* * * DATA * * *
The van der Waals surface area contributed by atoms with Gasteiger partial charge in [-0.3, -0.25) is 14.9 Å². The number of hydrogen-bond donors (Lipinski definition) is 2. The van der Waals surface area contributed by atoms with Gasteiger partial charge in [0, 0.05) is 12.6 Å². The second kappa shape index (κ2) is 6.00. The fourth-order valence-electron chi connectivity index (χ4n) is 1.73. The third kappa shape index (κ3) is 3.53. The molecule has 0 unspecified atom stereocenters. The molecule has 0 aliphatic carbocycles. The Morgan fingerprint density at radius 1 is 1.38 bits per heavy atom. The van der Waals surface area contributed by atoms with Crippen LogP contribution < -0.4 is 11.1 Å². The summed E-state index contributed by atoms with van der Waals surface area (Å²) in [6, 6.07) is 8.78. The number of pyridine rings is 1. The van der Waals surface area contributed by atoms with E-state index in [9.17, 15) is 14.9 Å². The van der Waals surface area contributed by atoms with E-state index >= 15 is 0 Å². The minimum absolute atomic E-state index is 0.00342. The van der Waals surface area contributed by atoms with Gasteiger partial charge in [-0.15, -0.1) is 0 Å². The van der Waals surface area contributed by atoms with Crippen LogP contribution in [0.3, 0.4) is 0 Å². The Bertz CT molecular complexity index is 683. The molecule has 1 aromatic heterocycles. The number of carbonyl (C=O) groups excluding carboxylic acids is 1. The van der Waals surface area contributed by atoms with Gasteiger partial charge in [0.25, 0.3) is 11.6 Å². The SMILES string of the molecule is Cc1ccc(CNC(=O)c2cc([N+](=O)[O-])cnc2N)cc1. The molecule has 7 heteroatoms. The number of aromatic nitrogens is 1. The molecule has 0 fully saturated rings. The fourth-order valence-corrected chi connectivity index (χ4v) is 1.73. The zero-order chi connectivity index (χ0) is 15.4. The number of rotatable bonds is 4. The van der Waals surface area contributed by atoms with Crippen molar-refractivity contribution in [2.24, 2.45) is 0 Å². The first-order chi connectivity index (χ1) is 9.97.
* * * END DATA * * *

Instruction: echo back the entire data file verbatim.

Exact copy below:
The van der Waals surface area contributed by atoms with Gasteiger partial charge in [-0.3, -0.25) is 14.9 Å². The number of hydrogen-bond donors (Lipinski definition) is 2. The van der Waals surface area contributed by atoms with Gasteiger partial charge in [0, 0.05) is 12.6 Å². The second kappa shape index (κ2) is 6.00. The fourth-order valence-electron chi connectivity index (χ4n) is 1.73. The third kappa shape index (κ3) is 3.53. The molecule has 0 unspecified atom stereocenters. The molecule has 0 aliphatic carbocycles. The Morgan fingerprint density at radius 1 is 1.38 bits per heavy atom. The van der Waals surface area contributed by atoms with Crippen LogP contribution < -0.4 is 11.1 Å². The summed E-state index contributed by atoms with van der Waals surface area (Å²) in [6, 6.07) is 8.78. The number of pyridine rings is 1. The van der Waals surface area contributed by atoms with E-state index in [9.17, 15) is 14.9 Å². The van der Waals surface area contributed by atoms with E-state index >= 15 is 0 Å². The minimum absolute atomic E-state index is 0.00342. The van der Waals surface area contributed by atoms with Gasteiger partial charge in [-0.15, -0.1) is 0 Å². The van der Waals surface area contributed by atoms with Crippen LogP contribution in [0.3, 0.4) is 0 Å². The Bertz CT molecular complexity index is 683. The molecule has 1 aromatic heterocycles. The number of carbonyl (C=O) groups excluding carboxylic acids is 1. The van der Waals surface area contributed by atoms with Gasteiger partial charge in [0.25, 0.3) is 11.6 Å². The SMILES string of the molecule is Cc1ccc(CNC(=O)c2cc([N+](=O)[O-])cnc2N)cc1. The molecule has 7 heteroatoms. The number of aromatic nitrogens is 1. The molecule has 0 fully saturated rings. The fourth-order valence-corrected chi connectivity index (χ4v) is 1.73. The zero-order chi connectivity index (χ0) is 15.4. The number of rotatable bonds is 4. The van der Waals surface area contributed by atoms with Crippen molar-refractivity contribution in [2.24, 2.45) is 0 Å². The first-order chi connectivity index (χ1) is 9.97.